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Lesson Transcript

Hello and welcome to Portuguese Survival Phrases brought to you by PortuguesePod101.com. This course is designed to equip you with the language skills and knowledge to enable you to get the most out of your visit to Brazil. You will be surprised at how far a little Portuguese will go.
Now, before we jump in, remember to stop by PortuguesePod101.com, and there, you will find the accompanying PDF and additional info in the post. If you stop by, be sure to leave us a comment.

Lesson focus

In today's lesson, we'll cover cellphones, an indispensable tool for the modern-day traveler. In Brazil and most countries, there is a fantastic loophole through GSM chips and prepaid phone cards. I'll explain the situation after the lesson, but here are the phrases you are going to need.
In order to get a GSM chip, you will need 20 bucks. That's it. I've done this several times, and that's all you need. You do fill out some paperwork, but it is pretty simple, and the vendor at your store will help you with that part.
In Portuguese, "I would like a prepaid GSM chip." is Eu gostaria de um chip pre-pago.
Eu gostaria de um chip pre-pago.
Let's break it down by syllable: Eu gos-ta-ri-a de um chip pre-pa-go.
Now, let's hear it once again: Eu gostaria de um chip pre-pago.
The first word, eu, means "I."
Next, we have gostaria de, which means "would like." We learned this in a previous lesson.
Let's break this down and hear it one more time: go-sta-ri-a de
And gostaria de
Then, we have the word, um, which means one. And we learned this word in our lesson on numbers. This is followed by chip, which, in English, is "chip."
This is actually the word, "chip," pronounced with a Portuguese accent.
So to recap here, we have Eu gostaria de um chip. Literally, this means "I would like a chip." The word chip in Portuguese is strictly for electronics, so they won't get confused when you ask for one.
Let's take a look at the last term pre-pago, which means "prepaid."
So all together, we have Eu gostaria de um chip pre-pago. Literally, this means "I would like a prepaid GSM chip." And that's it.
The loophole I talked about before is to get a quad-band GSM phone in the States and just buy a prepaid chip in Brazil. This phrase will get you that chip. The best part about prepaid in Brazil is that incoming calls are free. So your family can call you on Skype or a normal telephone, and it costs you nothing. Making calls is not so great, so pay attention to how much credit you have left on your phone.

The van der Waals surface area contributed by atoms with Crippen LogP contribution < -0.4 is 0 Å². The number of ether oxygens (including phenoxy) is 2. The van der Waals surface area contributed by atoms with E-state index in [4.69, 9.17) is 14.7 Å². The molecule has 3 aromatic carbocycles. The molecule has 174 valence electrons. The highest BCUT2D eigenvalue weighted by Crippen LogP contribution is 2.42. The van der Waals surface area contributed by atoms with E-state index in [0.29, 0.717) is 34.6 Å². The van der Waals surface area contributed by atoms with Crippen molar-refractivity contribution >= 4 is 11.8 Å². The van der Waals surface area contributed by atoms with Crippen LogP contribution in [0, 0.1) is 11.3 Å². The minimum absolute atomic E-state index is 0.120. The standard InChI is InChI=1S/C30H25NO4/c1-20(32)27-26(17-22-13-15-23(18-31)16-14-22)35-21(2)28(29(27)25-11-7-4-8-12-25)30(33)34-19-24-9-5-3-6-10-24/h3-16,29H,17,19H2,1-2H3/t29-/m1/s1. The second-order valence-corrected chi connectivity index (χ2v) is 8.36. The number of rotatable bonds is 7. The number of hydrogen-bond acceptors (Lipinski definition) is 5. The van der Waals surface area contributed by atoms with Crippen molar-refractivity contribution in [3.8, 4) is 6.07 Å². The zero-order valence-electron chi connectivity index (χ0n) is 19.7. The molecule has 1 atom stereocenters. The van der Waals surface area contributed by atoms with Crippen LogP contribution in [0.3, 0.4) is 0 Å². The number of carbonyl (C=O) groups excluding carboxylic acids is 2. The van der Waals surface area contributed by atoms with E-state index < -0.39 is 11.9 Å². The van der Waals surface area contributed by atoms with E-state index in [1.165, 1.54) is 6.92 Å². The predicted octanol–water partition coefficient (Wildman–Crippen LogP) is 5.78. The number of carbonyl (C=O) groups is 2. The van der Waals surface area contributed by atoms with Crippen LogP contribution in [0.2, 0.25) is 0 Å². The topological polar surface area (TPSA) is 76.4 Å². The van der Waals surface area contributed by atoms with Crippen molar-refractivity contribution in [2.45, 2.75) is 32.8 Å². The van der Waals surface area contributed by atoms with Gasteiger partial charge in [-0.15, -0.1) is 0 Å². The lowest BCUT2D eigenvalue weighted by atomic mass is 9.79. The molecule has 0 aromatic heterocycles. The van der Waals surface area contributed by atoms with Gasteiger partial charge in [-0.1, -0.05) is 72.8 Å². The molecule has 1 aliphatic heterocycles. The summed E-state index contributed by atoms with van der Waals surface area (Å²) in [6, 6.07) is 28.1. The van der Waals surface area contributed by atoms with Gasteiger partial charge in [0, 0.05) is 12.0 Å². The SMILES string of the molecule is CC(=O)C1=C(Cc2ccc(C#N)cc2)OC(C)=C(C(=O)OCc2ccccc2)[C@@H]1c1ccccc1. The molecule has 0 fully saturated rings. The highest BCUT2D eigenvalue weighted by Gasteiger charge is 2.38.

Remember, the quad-band phone is the key. Brazil uses different cellphone frequencies than the United States, so non-quad-band phones won't work down there, even if you have the chip. You can research quad-band phones on the internet or go to your local AT&T or T-Mobile store. They are the largest GSM vendors in the United States. And these phones are usually a bit more expensive, so buying a used one on the internet isn't a bad idea. I have a friend who works for one of these providers, and he gave me an old, nearly broken quad-band phone they were going to throw out, and it worked perfectly.


Okay. To close out today's lesson, we'd like for you to practice what you've just learned. I'll provide you with the English equivalent of the phrase, and you're responsible for saying it aloud. You'll have a few seconds before I give you the answer, so boa sorte!
"I would like a prepaid GSM chip." - Eu gostaria de um chip pre-pago.
Eu go-sta-ri-a de um chip pre-pa-go.
Eu gostaria de um chip pre-pago.
All right. That's going to do it for today. Remember to stop by PortuguesePod101.com and pick up the accompanying PDF. If you stop by, be sure to leave us a comment.